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What happens when you don’t pay attention in civics class has an interesting take on the recent SCOTUS decision to overturn most of the McCain-Feingold act, which is the act that sought to outlaw free speech in politics.  One effect of the SCOTUS decision is to allow corporations to get back in the game of donating money to politicians… like they haven’t been doing that through various means anyhow.

Guest writers Nancy Price and David Delk say that the solution to this problem is to “strip” corporations of their “personhood” so that free speech laws won’t apply to them.  This is what happens when you don’t pay attention in civics class.  The first amendment says nothing about granting any particular rights to persons, corporations, gila monsters, or any other being in the cosmos.  The first amendment is actually a limitation on what laws the Congress may pass.  The actual text of the amendment reads:

Congress shall make no law respecting an establishment of religion, or prohibiting the free exercise thereof; or abridging the freedom of speech, or of the press; or the right of the people peaceably to assemble, and to petition the Government for a redress of grievances.

This amendment just names several areas of subject matter and says Congress is forbidden to make laws on them.  That’s it.  No granting of rights, no definition of persons, privacy, or any such thing.  It says only what the Congress may not do.  And restricting freedom of speech and of the press are two things which the McCain-Feingold act explicitly sought to do.  The Court was correct to say the law was unconstitutional.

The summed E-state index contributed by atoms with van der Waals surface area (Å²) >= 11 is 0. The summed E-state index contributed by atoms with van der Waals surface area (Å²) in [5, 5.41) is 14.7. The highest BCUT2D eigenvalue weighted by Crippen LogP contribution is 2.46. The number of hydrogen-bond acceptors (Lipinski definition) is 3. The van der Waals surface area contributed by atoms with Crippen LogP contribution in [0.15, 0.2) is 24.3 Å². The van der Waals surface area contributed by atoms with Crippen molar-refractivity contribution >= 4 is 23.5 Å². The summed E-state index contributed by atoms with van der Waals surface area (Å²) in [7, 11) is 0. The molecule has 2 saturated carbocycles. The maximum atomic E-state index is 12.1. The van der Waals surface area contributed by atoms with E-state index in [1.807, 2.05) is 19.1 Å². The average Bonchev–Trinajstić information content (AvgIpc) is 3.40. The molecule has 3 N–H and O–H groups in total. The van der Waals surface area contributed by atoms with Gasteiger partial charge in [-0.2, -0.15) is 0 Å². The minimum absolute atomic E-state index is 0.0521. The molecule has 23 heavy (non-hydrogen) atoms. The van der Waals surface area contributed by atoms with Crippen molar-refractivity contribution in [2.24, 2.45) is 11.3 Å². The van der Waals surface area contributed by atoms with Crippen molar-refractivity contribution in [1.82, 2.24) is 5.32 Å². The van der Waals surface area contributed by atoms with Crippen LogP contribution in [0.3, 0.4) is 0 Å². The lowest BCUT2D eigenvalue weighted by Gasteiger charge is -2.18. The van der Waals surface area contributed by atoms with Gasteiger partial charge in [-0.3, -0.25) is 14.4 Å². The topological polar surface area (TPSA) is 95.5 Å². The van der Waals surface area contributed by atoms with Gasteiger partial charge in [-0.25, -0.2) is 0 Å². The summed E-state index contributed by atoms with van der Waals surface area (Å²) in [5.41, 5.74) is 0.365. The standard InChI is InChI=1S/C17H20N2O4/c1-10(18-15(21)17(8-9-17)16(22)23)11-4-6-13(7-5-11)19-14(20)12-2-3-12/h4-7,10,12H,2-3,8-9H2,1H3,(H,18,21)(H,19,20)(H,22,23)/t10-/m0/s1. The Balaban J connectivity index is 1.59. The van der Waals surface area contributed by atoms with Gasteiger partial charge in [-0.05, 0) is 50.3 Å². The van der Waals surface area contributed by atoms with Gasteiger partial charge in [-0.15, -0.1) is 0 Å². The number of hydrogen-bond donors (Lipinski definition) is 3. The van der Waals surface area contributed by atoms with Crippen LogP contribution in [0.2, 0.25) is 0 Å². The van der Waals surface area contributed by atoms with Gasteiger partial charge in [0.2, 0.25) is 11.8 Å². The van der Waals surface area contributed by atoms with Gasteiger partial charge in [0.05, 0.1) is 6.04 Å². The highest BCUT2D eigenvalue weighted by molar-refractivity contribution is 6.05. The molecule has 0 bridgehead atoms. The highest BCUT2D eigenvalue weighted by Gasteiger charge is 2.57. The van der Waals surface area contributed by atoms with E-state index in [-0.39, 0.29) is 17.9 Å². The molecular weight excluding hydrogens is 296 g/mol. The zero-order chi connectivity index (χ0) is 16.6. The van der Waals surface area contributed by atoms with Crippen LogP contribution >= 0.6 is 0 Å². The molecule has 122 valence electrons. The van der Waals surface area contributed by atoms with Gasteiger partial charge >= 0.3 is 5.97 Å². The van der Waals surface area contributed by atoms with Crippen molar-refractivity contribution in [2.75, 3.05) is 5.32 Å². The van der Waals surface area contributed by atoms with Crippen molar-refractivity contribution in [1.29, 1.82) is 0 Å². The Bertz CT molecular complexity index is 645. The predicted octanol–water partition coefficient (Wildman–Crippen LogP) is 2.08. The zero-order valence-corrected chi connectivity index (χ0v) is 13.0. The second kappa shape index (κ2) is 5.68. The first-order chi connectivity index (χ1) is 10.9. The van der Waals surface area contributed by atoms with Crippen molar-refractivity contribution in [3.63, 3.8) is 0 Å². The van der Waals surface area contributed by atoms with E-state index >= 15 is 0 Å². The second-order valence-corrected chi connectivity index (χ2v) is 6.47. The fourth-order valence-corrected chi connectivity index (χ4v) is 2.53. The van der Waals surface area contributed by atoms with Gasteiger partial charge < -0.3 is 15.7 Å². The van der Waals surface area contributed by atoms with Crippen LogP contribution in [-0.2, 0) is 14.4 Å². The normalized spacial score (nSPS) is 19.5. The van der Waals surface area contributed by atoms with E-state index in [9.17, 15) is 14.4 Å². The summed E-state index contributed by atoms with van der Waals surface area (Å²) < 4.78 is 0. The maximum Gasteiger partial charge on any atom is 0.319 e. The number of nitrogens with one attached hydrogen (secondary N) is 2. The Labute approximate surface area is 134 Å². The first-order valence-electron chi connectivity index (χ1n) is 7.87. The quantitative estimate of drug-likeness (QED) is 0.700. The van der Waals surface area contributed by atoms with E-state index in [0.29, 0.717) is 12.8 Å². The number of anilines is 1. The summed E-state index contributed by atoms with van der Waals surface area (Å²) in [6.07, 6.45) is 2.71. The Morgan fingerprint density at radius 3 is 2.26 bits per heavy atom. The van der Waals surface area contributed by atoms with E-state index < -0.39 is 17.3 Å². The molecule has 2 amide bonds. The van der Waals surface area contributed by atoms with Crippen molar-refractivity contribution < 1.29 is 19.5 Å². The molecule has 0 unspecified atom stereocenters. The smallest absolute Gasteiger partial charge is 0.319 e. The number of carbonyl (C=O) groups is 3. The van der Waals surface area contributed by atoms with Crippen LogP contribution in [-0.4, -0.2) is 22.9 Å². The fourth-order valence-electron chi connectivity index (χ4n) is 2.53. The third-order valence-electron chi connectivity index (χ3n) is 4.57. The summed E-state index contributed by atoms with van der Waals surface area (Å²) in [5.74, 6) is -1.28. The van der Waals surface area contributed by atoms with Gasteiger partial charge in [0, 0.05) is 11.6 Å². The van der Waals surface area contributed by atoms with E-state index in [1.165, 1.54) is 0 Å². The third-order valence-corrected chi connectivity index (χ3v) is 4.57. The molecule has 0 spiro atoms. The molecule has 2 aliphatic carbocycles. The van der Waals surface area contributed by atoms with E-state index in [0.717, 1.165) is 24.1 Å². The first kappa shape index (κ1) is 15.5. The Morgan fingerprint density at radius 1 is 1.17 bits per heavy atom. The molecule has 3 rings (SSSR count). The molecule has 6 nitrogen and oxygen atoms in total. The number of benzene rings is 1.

The Founders feared the day would come when people began to think of rights as something granted by the government which could as easily be revoked by the government.  This line from the article is example of that kind of thought:

A Constitutional amendment is needed to deny corporations personhood and thereby strip corporations of all constitutional rights conferred on them piecemeal by the Supreme Court over the decades.

The whole problem is that people have begun to think of rights as something conferred on them by the government and have stopped thinking of the Constitution as an outline of what government may — and just as importantly — may not do.  What should be clear to Americans, but isn’t, is that writing a law on the subject of free speech is off limits to the Congress regardless of whom it impacts.  This is the kind of insight you’d have if you assumed God endowed men with their rights and the Constitution was written in light of that fact.  And it’s the kind of thing that would never occur to you if you were unaware of the Christian foundations of our republic.

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